We know that each and every one of you has a customer-attracting trick or two up your sleeves and we know that many of you are already in full-tilt holiday mode, but just in case you haven’t quite tackled that list of things to do to spin your doors this holiday season, there’s still time. Print this list and get busy:
* Step outside and consider your store front. Is the customer’s first impression clean and clear of debris? Are your window displays set for Christmas or are they pretty much the same as they were during back-to-school? Does your window signing properly represent your brand image? And have you set the appropriate amount of holiday décor throughout the store to put customers in a shopping mood?
* Stand just inside the front door. Customers should be immediately embraced by your store’s ambiance. Your sales floor should smell like the holidays. Visit http://www.scentair.com/ and order holiday scents ASAP. Or visit your local discounter and pick up scent diffusers in holiday flavors. Place them throughout the store – especially near the front door, so the fragrance immediately impacts customers just walking in. And if you sell candles, cross-merchandise a few on or near the checkout counters. If it smells, it sells!
Another part of your store’s ambiance embrace is music. The right music can actually make customers stay in the store longer and spend more money while they’re there. Choose fun music with a good beat, especially when the store is busy. We like disco – it’s the sound of money.
* Check your Decompression Zone, the first 5 to 10’ just inside your store’s front door. This is where shoppers refocus and collect themselves for the shopping ahead. They will miss anything you place in the Decompression Zone, so make sure this space is empty. Just beyond the DZ is where they begin shopping.
* Set your Speed Bump displays to sell. Place Speed Bumps – small fixtures or tables loaded with cool product – just beyond your Decompression Zone. Speed Bumps stop busy shoppers and redirect their focus to your merchandise. Your Speed Bump displays work just like the ones in the parking lot: they make you slow down and take notice.
* Shopping Carts and Baskets. Know why the Wal-Mart greeter offers customers a shopping cart when they walk in the front door? Because customers will spend 25% more than they originally intended to spend, and up to 15 minutes longer in the store.
Place carts and baskets just past the Decompression Zone. Baskets should be near the carts, and also throughout the store, so they are within reach when a customer decides she needs one. Encourage associates to watch for customers carrying product, then get them a cart ASAP. Studies show that customers stop shopping when their hands are full. And if you think your store’s too small for shopping carts, think again. And visit http://www.bigbasketco.com/ and checkout their “Basket Carts”.
* Plan Your Impulse Zones. A big percentage of purchases are unplanned. You know those tables department store merchants place in the aisles during the holidays? They’re called Merchandise Outposts and they’re used to entice customers to pick up product on impulse. You can use these outposts to in your own store to cross-merchandise and to display impulse items and high profit product. Each of your Impulse Zone displays should be reset as least once a week, more often if your store is heavily shopped. This sounds like a lot of work, but it’s not: simply moving items from one Impulse Zone to another makes the product look brand new to shoppers.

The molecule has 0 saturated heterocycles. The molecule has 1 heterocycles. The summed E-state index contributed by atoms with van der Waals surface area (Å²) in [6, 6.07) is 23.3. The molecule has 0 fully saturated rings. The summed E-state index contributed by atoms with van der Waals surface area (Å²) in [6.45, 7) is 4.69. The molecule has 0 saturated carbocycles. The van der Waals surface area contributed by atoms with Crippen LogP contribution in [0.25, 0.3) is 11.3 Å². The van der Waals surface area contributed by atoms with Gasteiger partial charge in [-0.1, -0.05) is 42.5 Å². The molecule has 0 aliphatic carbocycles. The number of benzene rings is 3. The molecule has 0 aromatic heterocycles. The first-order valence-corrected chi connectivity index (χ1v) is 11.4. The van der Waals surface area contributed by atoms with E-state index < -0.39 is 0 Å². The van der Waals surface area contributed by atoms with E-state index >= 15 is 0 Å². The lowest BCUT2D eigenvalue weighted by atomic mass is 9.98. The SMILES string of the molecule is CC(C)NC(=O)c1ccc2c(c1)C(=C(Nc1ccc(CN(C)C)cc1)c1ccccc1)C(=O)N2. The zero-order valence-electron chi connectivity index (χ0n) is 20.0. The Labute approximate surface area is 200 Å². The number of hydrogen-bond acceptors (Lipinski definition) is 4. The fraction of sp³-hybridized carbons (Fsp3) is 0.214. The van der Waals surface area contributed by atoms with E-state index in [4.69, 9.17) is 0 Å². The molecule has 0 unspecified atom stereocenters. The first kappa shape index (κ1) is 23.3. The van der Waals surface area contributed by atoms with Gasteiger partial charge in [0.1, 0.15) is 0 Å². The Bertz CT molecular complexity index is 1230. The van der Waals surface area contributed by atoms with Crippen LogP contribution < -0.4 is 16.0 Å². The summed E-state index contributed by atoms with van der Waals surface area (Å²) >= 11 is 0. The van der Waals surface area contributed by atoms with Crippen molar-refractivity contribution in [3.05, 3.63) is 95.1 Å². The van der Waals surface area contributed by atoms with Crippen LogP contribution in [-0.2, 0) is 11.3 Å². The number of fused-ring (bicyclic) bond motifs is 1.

* Set your End Features to sell with product customers simply have to have: great new items, hot deals, and value buys. Try to display three items or less per end feature, and use Vertical Merchandising – product displayed in vertical rows – as your primary display technique. Vertical Merchandising exposes customers to a greater variety of merchandise at every eye level. When shoppers see more, they tend to buy more.
* Cross-Merchandise everywhere you can. Cross-merchandising displays complementary product together, saving shoppers time by making it easy to visualize how the items will work together. Cross-merchandise items on clip-strips throughout the store and you’ll encourage add-on purchases and increase your average sale. It’s frustrating for customers to have to make a trip back to the store because they forgot a critical component necessary to complete a project. Cross-merchandise and you both win. Clip-strips and other cross-merchandising fixtures and accessories are available here: http://www.southernimperial.com
* Highlight Gift Cards with carefully placed in-store signing, and encourage store associates to talk them up. Gift card sales are on the rise; that’s good because they bring customers to your store. Studies show that 80 percent of customers spend more than face value of the gift card, and 40 percent of customers spend more than twice the face value of the card. You can’t lose!
* Encourage Impulse Buying at the Checkout Counter. Your check out counters should be loaded up with product customers just can’t pass up. Put the wall behind your checkout counter to work with a fabulous display of gift items. You may even want to set up a Merchandise Outpost within eyeball distance of the checkout; then customers can continue to shop while they wait on line to pay for their purchases.
We wish the strong December sales lasted all year long, but they don’t – you only have a limited time to make your Golden Quarter golden. You have to take advantage of the gift-buying frenzy while you can, so take this checklist out to your sales floor and do a complete walk-thru. Note which areas to change, set your priorities and get to work.
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